I was thinking only about football. Football, football, football.
Hours after his release from detention yesterday, LionsXII defender Shakir Hamzah opened up about the circumstances that led to his four-day sentence.
"I wanted to be with the team so much, I didn't think of anything else," he said. "It is all my fault and I am sorry."
With his head shaven like all national service (NS) detainees, the 20-year-old was contrite as he spoke to the media near his family home in Bishan last night.
"All the blame is on me," said Shakir, who on May 17 left without permission after his NS duties for the Singapore Police Force, and travelled to Kuantan for a Malaysian Super League (MSL) match against Pahang that evening, which ended 1-1.
Having used up his five days of leave - something that the team were aware of - the Singapore international told LionsXII officials that he had been given the green light to play by his supervisors.
Footballers representing Singapore can get time off. However, as the LionsXII are a club, players are required to apply for leave, or request time off, from their NS units to show up for matches and training.
Full-time national servicemen get 14 days of leave annually - a figure that is pro-rated in the year that they complete their service.
Shakir was charged with the offence last Friday - his original operationally-ready date.
He has also been suspended by the Football Association of Singapore from all football activities, pending a disciplinary committee (DC) hearing, and is likely to miss Saturday's top-of-the-table MSL clash against Johor Darul Takzim at Jalan Besar Stadium.
The past four days alone in a cell, sleeping on a mattress and staring at the four walls, gave him some time for reflection.
"My first step out of the cell today was a step towards becoming a better person," vowed the youngster, who has been one of the LionsXII's outstanding performers this season.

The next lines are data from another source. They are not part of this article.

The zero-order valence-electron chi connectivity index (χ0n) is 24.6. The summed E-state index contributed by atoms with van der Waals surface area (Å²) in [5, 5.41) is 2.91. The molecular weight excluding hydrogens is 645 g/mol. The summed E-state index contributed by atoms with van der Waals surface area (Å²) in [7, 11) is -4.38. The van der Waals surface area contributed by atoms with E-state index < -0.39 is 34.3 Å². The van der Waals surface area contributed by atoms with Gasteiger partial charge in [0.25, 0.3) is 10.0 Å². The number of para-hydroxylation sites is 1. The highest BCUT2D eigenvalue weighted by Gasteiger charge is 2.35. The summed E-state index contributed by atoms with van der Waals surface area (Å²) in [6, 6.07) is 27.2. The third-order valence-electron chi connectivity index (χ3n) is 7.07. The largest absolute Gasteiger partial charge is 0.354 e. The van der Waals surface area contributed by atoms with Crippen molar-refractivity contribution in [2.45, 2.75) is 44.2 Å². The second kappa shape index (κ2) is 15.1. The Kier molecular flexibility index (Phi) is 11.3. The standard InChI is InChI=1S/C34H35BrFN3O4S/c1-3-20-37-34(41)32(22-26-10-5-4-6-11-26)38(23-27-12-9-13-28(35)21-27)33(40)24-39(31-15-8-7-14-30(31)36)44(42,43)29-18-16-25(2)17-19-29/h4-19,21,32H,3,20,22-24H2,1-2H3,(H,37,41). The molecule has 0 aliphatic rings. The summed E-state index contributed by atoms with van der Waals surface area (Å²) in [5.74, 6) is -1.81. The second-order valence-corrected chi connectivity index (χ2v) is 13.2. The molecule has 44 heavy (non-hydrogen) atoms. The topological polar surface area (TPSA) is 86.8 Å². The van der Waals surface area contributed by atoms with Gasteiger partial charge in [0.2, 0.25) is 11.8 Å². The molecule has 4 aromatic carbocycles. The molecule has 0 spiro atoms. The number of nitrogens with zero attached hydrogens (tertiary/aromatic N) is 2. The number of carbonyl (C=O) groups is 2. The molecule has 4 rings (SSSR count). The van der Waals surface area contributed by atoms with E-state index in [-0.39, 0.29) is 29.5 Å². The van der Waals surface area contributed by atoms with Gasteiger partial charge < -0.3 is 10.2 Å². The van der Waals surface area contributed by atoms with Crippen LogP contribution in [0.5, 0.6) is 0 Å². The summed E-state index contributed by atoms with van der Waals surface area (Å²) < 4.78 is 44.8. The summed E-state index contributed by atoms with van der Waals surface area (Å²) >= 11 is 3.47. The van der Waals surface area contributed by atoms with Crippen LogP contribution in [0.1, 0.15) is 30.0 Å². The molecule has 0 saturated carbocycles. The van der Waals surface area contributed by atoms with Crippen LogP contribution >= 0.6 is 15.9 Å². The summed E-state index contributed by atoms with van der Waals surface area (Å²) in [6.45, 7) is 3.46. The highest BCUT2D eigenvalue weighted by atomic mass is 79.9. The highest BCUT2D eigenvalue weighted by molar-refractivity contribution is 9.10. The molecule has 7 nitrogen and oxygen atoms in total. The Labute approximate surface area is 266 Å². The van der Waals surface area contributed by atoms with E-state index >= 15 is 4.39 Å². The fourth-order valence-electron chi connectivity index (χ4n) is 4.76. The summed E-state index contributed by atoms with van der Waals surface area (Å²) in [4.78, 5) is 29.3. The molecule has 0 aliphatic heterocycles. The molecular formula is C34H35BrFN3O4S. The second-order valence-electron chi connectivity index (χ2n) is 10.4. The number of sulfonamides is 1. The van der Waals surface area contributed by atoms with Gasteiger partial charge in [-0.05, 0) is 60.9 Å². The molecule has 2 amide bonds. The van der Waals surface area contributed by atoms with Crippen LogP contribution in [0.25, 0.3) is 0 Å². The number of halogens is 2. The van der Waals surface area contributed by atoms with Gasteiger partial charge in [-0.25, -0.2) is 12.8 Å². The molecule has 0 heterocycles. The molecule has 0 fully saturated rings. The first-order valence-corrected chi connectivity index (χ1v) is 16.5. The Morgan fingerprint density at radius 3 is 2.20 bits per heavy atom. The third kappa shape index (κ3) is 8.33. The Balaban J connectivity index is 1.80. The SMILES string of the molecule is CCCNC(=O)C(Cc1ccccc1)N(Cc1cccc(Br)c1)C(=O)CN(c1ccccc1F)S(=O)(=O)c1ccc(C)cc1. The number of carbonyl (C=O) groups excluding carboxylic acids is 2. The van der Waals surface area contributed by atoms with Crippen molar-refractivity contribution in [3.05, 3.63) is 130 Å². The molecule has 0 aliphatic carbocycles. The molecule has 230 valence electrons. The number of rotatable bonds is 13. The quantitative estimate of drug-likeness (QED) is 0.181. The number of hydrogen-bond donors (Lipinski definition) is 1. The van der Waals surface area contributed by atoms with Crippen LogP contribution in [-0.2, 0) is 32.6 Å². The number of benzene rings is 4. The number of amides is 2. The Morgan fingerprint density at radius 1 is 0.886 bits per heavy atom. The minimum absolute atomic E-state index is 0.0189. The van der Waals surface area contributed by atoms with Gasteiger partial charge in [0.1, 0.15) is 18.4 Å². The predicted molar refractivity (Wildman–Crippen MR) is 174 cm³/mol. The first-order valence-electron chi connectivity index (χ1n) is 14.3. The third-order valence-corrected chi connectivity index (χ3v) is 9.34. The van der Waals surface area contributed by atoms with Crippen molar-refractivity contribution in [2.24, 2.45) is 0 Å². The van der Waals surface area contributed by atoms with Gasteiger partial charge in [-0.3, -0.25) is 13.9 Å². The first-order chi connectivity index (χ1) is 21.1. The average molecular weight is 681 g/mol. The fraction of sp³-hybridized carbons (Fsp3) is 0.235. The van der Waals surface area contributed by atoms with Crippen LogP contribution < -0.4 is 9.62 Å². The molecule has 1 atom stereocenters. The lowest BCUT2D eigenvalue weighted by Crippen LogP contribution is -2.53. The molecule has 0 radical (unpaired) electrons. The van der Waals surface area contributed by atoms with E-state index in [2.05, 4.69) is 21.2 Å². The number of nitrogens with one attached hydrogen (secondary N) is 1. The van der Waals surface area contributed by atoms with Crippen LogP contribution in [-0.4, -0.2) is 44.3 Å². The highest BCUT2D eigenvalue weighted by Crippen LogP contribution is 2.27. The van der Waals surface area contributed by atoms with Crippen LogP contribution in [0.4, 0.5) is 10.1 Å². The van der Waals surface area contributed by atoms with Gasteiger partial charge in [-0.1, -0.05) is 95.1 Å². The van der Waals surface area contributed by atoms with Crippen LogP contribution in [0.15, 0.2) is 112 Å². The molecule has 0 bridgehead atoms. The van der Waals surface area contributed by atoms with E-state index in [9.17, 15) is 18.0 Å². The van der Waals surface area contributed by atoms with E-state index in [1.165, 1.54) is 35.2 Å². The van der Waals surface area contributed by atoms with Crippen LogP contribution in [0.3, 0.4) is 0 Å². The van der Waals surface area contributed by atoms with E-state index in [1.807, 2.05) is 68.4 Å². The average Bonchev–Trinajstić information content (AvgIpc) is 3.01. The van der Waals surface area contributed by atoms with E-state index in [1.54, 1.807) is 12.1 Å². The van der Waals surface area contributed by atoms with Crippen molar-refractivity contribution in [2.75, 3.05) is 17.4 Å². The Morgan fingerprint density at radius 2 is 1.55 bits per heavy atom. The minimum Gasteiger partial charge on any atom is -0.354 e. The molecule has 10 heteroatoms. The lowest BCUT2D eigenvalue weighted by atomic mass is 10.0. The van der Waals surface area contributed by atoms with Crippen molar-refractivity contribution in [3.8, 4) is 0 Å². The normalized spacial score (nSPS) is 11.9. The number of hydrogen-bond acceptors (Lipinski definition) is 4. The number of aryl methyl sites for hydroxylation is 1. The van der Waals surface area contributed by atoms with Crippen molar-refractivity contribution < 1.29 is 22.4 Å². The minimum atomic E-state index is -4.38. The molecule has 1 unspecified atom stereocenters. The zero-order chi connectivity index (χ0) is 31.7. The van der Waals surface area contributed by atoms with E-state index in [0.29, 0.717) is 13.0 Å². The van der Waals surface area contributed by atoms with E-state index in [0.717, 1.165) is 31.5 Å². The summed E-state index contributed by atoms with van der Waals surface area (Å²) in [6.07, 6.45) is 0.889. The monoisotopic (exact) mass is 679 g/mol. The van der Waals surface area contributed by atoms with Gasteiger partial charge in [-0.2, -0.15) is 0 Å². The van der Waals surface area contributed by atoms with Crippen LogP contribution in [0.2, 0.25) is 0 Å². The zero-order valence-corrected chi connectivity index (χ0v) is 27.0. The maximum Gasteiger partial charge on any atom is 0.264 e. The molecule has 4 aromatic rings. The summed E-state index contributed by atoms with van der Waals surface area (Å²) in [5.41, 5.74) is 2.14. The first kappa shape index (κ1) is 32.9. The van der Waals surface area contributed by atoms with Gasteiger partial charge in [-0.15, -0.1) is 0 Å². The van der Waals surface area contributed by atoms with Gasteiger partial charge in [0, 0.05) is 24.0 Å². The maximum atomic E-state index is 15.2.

Since news of his misdemeanour broke, both the FAS and teammates have alluded to the player's past problems off the pitch, which extended to family issues.
They do agree, however, that Shakir has shown a willingness to change in recent months - something which could prove pivotal when the DC convenes.
"I'll accept whatever punishment they mete out," he said in a sombre voice. That air of resignation, however, was tempered by the outpouring of support from fans who have taken to Facebook and Twitter, with posts under the hashtag #FreeShakirHamzah.
"I'm stunned that the fans have shown support even though I myself created all these problems," he said. "I owe them, and my family, a lot.
"But the only way that I can show I am a changed man is through my actions. Just by saying is not enough. I need to prove this to Singapore."
Shakir can count on the support of the man who matters most - national coach Bernd Stange.
The German, who took charge of the Lions last month, named Shakir in his first squad and believes that the player still has a bright future ahead of him.
"He's a very talented player and I have my eye on him," Stange confirmed yesterday.
"Youngsters make mistakes but he will have my full support to learn from that. He should be fined for what he did - that's it."
The national coach did, however, add that he expects players to "respect discipline, both on and off the pitch".
Only then, he stressed, will relations between the FAS and its players' NS units improve.
"The priority will always be NS," Stange said. "But if we can work together to bring players out for training sessions, trips or matches, it would be great.
"That's why we need our players to be disciplined and that is something we will manage very carefully."